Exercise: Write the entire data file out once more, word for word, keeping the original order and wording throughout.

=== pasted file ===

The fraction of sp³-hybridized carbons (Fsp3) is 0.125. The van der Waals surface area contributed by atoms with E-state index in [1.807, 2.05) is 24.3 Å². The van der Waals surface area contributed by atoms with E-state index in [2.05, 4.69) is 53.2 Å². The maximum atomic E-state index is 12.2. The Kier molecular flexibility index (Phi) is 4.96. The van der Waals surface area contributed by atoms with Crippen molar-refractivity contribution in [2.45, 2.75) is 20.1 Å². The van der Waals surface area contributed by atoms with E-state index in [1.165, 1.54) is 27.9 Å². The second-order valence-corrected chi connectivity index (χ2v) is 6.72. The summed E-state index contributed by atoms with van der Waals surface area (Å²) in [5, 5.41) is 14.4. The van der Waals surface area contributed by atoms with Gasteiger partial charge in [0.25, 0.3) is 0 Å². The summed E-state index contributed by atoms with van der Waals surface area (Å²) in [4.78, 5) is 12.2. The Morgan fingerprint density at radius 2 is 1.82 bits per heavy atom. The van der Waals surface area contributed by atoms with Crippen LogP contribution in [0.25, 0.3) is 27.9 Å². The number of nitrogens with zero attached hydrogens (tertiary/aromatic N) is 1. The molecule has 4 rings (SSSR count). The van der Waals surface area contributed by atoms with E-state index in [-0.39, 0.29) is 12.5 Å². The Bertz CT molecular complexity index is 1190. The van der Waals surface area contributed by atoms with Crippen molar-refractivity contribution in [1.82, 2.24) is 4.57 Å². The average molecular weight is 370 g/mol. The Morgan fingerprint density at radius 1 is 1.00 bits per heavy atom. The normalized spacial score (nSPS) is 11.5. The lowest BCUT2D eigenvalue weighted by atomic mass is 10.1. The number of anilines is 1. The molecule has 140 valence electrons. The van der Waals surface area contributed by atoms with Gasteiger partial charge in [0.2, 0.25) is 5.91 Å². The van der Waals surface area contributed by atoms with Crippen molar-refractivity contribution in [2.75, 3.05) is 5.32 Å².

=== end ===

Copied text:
The fraction of sp³-hybridized carbons (Fsp3) is 0.125. The van der Waals surface area contributed by atoms with E-state index in [1.807, 2.05) is 24.3 Å². The van der Waals surface area contributed by atoms with E-state index in [2.05, 4.69) is 53.2 Å². The maximum atomic E-state index is 12.2. The Kier molecular flexibility index (Phi) is 4.96. The van der Waals surface area contributed by atoms with Crippen molar-refractivity contribution in [2.45, 2.75) is 20.1 Å². The van der Waals surface area contributed by atoms with E-state index in [1.165, 1.54) is 27.9 Å². The second-order valence-corrected chi connectivity index (χ2v) is 6.72. The summed E-state index contributed by atoms with van der Waals surface area (Å²) in [5, 5.41) is 14.4. The van der Waals surface area contributed by atoms with Gasteiger partial charge in [0.25, 0.3) is 0 Å². The summed E-state index contributed by atoms with van der Waals surface area (Å²) in [4.78, 5) is 12.2. The Morgan fingerprint density at radius 2 is 1.82 bits per heavy atom. The van der Waals surface area contributed by atoms with Crippen LogP contribution in [0.25, 0.3) is 27.9 Å². The number of nitrogens with zero attached hydrogens (tertiary/aromatic N) is 1. The molecule has 4 rings (SSSR count). The van der Waals surface area contributed by atoms with E-state index in [-0.39, 0.29) is 12.5 Å². The Bertz CT molecular complexity index is 1190. The van der Waals surface area contributed by atoms with Crippen molar-refractivity contribution in [1.82, 2.24) is 4.57 Å². The average molecular weight is 370 g/mol. The Morgan fingerprint density at radius 1 is 1.00 bits per heavy atom. The normalized spacial score (nSPS) is 11.5. The lowest BCUT2D eigenvalue weighted by atomic mass is 10.1. The number of anilines is 1. The molecule has 140 valence electrons. The van der Waals surface area contributed by atoms with Gasteiger partial charge in [0.2, 0.25) is 5.91 Å². The van der Waals surface area contributed by atoms with Crippen molar-refractivity contribution in [2.75, 3.05) is 5.32 Å².